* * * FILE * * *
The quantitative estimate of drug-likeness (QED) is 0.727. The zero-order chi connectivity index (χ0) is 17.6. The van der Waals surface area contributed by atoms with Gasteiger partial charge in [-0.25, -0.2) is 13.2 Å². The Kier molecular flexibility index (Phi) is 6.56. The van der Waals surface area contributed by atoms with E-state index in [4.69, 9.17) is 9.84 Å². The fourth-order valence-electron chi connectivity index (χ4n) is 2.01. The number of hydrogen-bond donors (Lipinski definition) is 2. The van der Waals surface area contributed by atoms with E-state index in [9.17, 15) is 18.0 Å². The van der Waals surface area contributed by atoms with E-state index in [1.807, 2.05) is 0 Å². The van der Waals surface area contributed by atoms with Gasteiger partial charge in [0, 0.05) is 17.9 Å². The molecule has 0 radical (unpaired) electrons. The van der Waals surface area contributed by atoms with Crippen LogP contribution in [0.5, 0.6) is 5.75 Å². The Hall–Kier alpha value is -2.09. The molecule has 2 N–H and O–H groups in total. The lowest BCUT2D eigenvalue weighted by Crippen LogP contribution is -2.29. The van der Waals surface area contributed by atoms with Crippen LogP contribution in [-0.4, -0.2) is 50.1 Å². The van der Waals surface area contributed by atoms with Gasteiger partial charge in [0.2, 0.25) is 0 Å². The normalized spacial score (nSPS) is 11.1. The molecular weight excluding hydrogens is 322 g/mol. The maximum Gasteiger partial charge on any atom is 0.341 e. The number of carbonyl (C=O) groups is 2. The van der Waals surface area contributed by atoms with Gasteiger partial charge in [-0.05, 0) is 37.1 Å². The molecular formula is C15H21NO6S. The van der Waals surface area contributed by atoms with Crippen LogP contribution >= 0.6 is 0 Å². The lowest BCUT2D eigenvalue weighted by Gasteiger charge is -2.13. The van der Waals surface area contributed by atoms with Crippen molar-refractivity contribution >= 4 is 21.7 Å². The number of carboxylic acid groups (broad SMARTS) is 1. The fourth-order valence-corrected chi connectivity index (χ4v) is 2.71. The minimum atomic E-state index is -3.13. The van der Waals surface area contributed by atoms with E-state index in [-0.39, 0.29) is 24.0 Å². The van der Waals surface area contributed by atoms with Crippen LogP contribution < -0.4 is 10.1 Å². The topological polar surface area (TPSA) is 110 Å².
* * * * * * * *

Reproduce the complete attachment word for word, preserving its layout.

The quantitative estimate of drug-likeness (QED) is 0.727. The zero-order chi connectivity index (χ0) is 17.6. The van der Waals surface area contributed by atoms with Gasteiger partial charge in [-0.25, -0.2) is 13.2 Å². The Kier molecular flexibility index (Phi) is 6.56. The van der Waals surface area contributed by atoms with E-state index in [4.69, 9.17) is 9.84 Å². The fourth-order valence-electron chi connectivity index (χ4n) is 2.01. The number of hydrogen-bond donors (Lipinski definition) is 2. The van der Waals surface area contributed by atoms with E-state index in [9.17, 15) is 18.0 Å². The van der Waals surface area contributed by atoms with E-state index in [1.807, 2.05) is 0 Å². The van der Waals surface area contributed by atoms with Gasteiger partial charge in [0, 0.05) is 17.9 Å². The molecule has 0 radical (unpaired) electrons. The van der Waals surface area contributed by atoms with Crippen LogP contribution in [0.5, 0.6) is 5.75 Å². The Hall–Kier alpha value is -2.09. The molecule has 2 N–H and O–H groups in total. The lowest BCUT2D eigenvalue weighted by Crippen LogP contribution is -2.29. The van der Waals surface area contributed by atoms with Crippen LogP contribution in [-0.4, -0.2) is 50.1 Å². The van der Waals surface area contributed by atoms with Gasteiger partial charge in [0.2, 0.25) is 0 Å². The normalized spacial score (nSPS) is 11.1. The molecular weight excluding hydrogens is 322 g/mol. The maximum Gasteiger partial charge on any atom is 0.341 e. The number of carbonyl (C=O) groups is 2. The van der Waals surface area contributed by atoms with Gasteiger partial charge in [-0.05, 0) is 37.1 Å². The molecular formula is C15H21NO6S. The van der Waals surface area contributed by atoms with Crippen LogP contribution >= 0.6 is 0 Å². The lowest BCUT2D eigenvalue weighted by Gasteiger charge is -2.13. The van der Waals surface area contributed by atoms with Crippen molar-refractivity contribution >= 4 is 21.7 Å². The number of carboxylic acid groups (broad SMARTS) is 1. The fourth-order valence-corrected chi connectivity index (χ4v) is 2.71. The minimum atomic E-state index is -3.13. The van der Waals surface area contributed by atoms with E-state index in [-0.39, 0.29) is 24.0 Å². The van der Waals surface area contributed by atoms with Crippen LogP contribution < -0.4 is 10.1 Å². The topological polar surface area (TPSA) is 110 Å².